It is taking longer than expected to fetch the next song to play. The music should be playing soon. If you get tired of waiting, you can try reloading your browser.


Please check our Help page for information about troubleshooting Pandora on your browser.
Your Pandora One subscription will expire shortly.
close
Your Pandora One trial subscription will expire shortly. Upgrade to continue unlimited, ad-free listening.
You've listened to hours of Pandora this month. Consider upgrading to Pandora One.
Close
Hi . Pandora is using Facebook to personalize your experience. Learn MoreNo Thanks
-0:00
0:00
Change Skin

We created Pandora to put the Music Genome Project directly in your hands

It’s a new kind of radio –
stations that play only music you like

 
Create an account for free. Register
Now Playing
Music Feed
My Profile
Create a Station
People who also like this

Elder Charles D. Beck

The conventional wisdom is that modern African-American gospel springs from Thomas A. Dorsey and begins during the depression. However, there are figures from the formative years of contemporary gospel that appear equally important in terms of its development that have gained little, if any recognition. One such artist was the Elder Charles D. Beck, responsible for more than 60 recordings over his lifetime for every little label under the sun. As a singing evangelist, Elder Beck appeared in tent revivals and in black churches all over the United States during his long career, and in a live context, Beck was a famous performer. He viewed recording as an essential part of his work, both as a means to spread the gospel and to establish his name. He literally recorded whenever he could get into a studio, and also appeared extensively on radio, although little is known of his activities there.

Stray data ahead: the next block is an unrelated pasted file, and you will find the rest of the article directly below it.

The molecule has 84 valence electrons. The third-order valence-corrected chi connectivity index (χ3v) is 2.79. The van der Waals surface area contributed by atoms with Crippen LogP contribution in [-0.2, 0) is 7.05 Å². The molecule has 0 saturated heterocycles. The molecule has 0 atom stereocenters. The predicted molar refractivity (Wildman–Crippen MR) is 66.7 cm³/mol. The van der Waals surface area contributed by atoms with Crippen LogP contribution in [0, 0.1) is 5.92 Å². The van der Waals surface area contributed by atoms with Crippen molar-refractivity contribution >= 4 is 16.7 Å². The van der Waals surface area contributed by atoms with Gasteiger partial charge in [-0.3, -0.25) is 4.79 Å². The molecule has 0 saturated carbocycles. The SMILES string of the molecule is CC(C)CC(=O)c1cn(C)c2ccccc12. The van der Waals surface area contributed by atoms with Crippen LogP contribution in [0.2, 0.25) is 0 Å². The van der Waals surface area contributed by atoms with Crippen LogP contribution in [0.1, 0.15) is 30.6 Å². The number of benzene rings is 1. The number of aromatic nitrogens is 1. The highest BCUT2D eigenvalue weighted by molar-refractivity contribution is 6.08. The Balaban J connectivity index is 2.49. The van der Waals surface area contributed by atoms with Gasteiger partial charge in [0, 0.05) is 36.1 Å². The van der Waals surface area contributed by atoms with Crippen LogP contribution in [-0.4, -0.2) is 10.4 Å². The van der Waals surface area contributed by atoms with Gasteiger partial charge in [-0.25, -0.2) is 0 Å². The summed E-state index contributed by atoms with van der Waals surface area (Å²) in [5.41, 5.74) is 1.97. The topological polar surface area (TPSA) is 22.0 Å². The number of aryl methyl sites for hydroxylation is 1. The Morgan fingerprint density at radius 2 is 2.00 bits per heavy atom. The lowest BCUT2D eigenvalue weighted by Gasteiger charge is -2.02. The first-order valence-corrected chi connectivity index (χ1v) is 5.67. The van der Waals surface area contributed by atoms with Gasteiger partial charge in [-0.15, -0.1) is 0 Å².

Elder Beck was born in Mobile, Alabama around 1900. He first turns up on record in December 1930, recording at the King Edward Hotel in Jackson, Mississippi for Okeh along with Elder Curry and his Congregation (including the great track "Memphis Flu," sometimes cited as a pioneer rock & roll record.) He turns up again in New York in the summer of 1937, recording solo for Decca with his own piano as "The Singing Evangelist." His piano playing is swinging and pumping in a barrelhouse idiom, but makes use of a lighter touch than had Arizona Dranes on her recordings of the 1920s. Elder Beck closed out his prewar recording career with a Bluebird session featuring a full compliment of congregation in July 1939.

After the Second World War, with the rise of independent record labels, Elder Beck really hit his stride. Between 1946 and 1956, he recorded for Eagle, Gotham, King, Chart and possibly other small labels which have fallen under the radar of gospel and blues researchers. These records are all classics: "Jesus, I Love You," which he recorded twice, bears such a strong resemblance to Elvis Presley's ballad style that it supports the idea that Beck may have been one of the preachers that Presley himself heard sing while attending black tent revival services as a child. "There's a Dead Cat on the Line," which had been recorded by the Rev F.W. McGee back in 1930, shows that Elder Beck was aware of the gospel records made by his predecessors and attempted to reinvent them in his own style -- a crucial method of operation that would become central to later gospel recording artists. Some of his recordings, such as "Wine Head Willie Put That Bottle Down" are theatrical set pieces where Beck interacts with members of his congregation in a sort of morality play. This reaches a feverish pitch in his final 78-era release, "Rock and Roll Sermon," where Elder Beck lectures on the evils of rock & roll music to the accompaniment of a blistering rock-guitar solo and a congregation on the brink of ecstasy. There's literally nothing else like it on this earth.